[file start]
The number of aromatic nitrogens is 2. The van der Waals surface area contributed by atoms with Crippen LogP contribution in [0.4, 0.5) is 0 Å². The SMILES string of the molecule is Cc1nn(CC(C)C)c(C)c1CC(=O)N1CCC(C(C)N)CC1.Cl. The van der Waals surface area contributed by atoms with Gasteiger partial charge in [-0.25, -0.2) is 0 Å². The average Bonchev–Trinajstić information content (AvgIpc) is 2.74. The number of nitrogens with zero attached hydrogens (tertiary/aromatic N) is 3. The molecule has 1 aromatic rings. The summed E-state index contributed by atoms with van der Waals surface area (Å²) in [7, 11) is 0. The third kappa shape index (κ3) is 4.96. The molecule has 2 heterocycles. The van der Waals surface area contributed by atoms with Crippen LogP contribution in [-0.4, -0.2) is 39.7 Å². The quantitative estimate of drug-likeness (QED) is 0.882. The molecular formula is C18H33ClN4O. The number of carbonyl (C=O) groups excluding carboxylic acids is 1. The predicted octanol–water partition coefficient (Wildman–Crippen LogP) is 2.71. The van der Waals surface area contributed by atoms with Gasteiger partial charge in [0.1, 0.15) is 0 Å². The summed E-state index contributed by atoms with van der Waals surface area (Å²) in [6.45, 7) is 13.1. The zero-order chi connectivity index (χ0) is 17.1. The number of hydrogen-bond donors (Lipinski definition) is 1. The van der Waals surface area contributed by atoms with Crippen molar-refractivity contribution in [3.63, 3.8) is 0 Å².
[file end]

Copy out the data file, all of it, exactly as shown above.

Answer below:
The number of aromatic nitrogens is 2. The van der Waals surface area contributed by atoms with Crippen LogP contribution in [0.4, 0.5) is 0 Å². The SMILES string of the molecule is Cc1nn(CC(C)C)c(C)c1CC(=O)N1CCC(C(C)N)CC1.Cl. The van der Waals surface area contributed by atoms with Gasteiger partial charge in [-0.25, -0.2) is 0 Å². The average Bonchev–Trinajstić information content (AvgIpc) is 2.74. The number of nitrogens with zero attached hydrogens (tertiary/aromatic N) is 3. The molecule has 1 aromatic rings. The summed E-state index contributed by atoms with van der Waals surface area (Å²) in [7, 11) is 0. The third kappa shape index (κ3) is 4.96. The molecule has 2 heterocycles. The van der Waals surface area contributed by atoms with Crippen LogP contribution in [-0.4, -0.2) is 39.7 Å². The quantitative estimate of drug-likeness (QED) is 0.882. The molecular formula is C18H33ClN4O. The number of carbonyl (C=O) groups excluding carboxylic acids is 1. The predicted octanol–water partition coefficient (Wildman–Crippen LogP) is 2.71. The van der Waals surface area contributed by atoms with Gasteiger partial charge in [0.1, 0.15) is 0 Å². The summed E-state index contributed by atoms with van der Waals surface area (Å²) in [6.45, 7) is 13.1. The zero-order chi connectivity index (χ0) is 17.1. The number of hydrogen-bond donors (Lipinski definition) is 1. The van der Waals surface area contributed by atoms with Crippen molar-refractivity contribution in [3.63, 3.8) is 0 Å².